Last Friday’s march for the Black Lives Matter movement marked three weekends of demonstrations since George Floyd died at the hands of Minneapolis police officers.
And depending on who you asked, it had extra resonance because it took place on Juneteenth, or June 19, the day black Americans commemorate the end of slavery in the U.S.
The Juneteenth Rally and March for Justice didn’t draw massive numbers, but the hundreds that did join walked for several hours. They eventually blocked both sides of Las Vegas Boulevard before marching back.
It was peaceful, though Las Vegas Metro Police officers did arrest one participant.
Tia Coward, march co-organizer:
“For one, I think we need a new sheriff. The election of our current sheriff was already controversial when it happened. We need a new sheriff who more represents the people, that doesn’t have a history of racism or bad policing. We want reform.
You’re seeing other cities take the lead on these things. You’re seeing Colorado and qualified immunity. You’re seeing other places actually put out these legislations that are progressive and they’re actually making change whereas here, we’re just being told, ‘Let’s all just talk about it,’ even though we’ve talked about it a hundred times and there’s been no legislation passed except a backpack ban that harms protesters.”
"I do think that the narrative that most of us are trying to focus on is defunding of the police. That is looking at reallocating police budgets to different programs, community programs, mental health professionals, investing in communities of color as a way to help defeat crime because you're seeing a lot of crime in poverty areas."
Jessica Smith-Peterson, legal observer
"There were actually no visible officers while protesters were marching and calling for peace, which was very different than it has been in the past. Essentially, they would come if there was an issue or they showed up if there was something they foresaw as needing intervention, but for the most part, we didn't physically see officers."
"I was able to connect with one of the chief deputies on the ground to talk about any issues that they saw or that we had. There was also a conversation prior to the protest Friday with members of the National Lawyer's Guild, community partners like PLAN [Progressive Leadership Alliance of Nevada] and Mass Liberation and the ACLU of Nevada to essentially create the process that was used Friday."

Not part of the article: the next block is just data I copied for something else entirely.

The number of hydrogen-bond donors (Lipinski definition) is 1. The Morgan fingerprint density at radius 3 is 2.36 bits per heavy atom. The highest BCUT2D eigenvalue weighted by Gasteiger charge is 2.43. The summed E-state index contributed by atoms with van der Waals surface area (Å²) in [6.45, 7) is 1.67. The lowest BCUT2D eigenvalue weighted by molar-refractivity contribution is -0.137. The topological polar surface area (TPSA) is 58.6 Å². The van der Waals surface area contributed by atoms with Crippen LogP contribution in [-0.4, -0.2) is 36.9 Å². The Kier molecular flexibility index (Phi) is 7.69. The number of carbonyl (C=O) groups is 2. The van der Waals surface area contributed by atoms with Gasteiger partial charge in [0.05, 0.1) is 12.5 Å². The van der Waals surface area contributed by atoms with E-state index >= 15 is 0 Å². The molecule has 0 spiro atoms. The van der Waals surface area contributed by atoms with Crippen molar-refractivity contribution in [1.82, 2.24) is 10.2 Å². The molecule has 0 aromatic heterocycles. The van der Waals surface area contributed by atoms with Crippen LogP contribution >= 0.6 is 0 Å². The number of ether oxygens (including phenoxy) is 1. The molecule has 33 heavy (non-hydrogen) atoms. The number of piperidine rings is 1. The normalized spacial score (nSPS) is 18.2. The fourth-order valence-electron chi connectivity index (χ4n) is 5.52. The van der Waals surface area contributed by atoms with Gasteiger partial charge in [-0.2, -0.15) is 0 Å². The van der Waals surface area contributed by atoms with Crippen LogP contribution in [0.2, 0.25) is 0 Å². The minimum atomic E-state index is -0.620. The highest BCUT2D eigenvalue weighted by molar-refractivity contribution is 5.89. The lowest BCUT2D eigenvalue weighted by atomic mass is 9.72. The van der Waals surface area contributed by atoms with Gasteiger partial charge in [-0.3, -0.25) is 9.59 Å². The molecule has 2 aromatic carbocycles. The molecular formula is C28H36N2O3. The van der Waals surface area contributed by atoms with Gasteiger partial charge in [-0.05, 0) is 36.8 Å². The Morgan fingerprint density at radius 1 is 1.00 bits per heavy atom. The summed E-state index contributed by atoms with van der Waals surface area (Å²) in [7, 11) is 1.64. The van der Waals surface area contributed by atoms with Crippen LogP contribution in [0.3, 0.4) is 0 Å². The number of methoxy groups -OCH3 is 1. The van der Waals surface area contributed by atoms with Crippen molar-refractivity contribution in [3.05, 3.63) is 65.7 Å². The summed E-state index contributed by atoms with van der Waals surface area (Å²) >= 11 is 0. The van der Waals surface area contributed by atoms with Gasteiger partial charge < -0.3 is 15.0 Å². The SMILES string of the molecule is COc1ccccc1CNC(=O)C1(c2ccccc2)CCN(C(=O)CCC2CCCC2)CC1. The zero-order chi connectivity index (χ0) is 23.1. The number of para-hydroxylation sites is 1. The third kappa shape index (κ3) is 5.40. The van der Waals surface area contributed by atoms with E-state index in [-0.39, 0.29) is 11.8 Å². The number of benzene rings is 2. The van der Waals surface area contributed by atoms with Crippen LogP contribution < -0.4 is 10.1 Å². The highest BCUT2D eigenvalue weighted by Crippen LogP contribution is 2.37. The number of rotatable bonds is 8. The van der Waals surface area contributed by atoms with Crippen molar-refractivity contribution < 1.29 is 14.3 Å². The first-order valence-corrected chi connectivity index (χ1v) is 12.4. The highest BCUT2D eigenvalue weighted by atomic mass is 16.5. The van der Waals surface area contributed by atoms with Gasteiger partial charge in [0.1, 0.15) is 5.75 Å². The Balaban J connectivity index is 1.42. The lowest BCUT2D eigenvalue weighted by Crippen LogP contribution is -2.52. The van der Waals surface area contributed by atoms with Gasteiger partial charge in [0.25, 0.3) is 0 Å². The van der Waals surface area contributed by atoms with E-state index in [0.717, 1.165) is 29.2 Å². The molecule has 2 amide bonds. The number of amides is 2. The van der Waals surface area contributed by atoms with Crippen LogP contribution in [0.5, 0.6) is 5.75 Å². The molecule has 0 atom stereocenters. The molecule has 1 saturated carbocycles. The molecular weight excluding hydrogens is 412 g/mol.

Lawerence Weekly, Clark County Commissioner
"According to statute - no - [Metro Police] don't answer to us. The only thing we're responsible for is just allocating their budgets. There are some questions that I think this new commission will be talking to the legislature just trying to figure out because we're mandated that we have to allocate X percentage of their budget what gives us any kind of flexibility that we can say, 'Hey, we'd like to mandate that there be some more extensive training. That we'd like to allocate some of this budget to go toward this or go toward that, opposed to us just writing a check."
Claytee White, Director of Oral History Research Center at UNLV Libraries
"I think the possibilities are limitless for what this city can become. We can become a model of inclusion, diversity, equity in all systems."
"Yes, policing is very, very important, but I want to see a change in banking policies. I want to see a change in housing, health care in the entire legal system. I mean the police part of that, the court portion of that, probation, parole, sentencing that should be completely restructured."
"I think another I haven't mentioned yet is education. All of this has to be restructured. So our kids are not getting the same kind of education that we get in Green Valley, Spring Valley, Summerlin and other portions of the city. There is no equity there."
Dayvid Figler, defense attorney
"We hear a lot about training and retraining and allocation resources and all of that is very vital, but I think that there is just a certain culture. This culture of conflict. This culture of justifying actions. And it's really easy, on some level, for a police department to go and justify everything that they did claiming that all they were doing was enforcing laws and that they were operating within the rules. But they're the rules that they've created where maybe we've ceded a little too much discretion and they're their own gatekeepers."
The following photos and reporting were done by Chris Smith from Desert Companion and Zachary Green from State of Nevada:
Tia Coward, march co-organizer; Claytee White, Director of Oral History Research Center, UNLV Libraries; Dayvid Figler, defense attorney; Lawrence Weekly, commissioner, Clark County Commission; Jessica Smith-Peterson, legal observer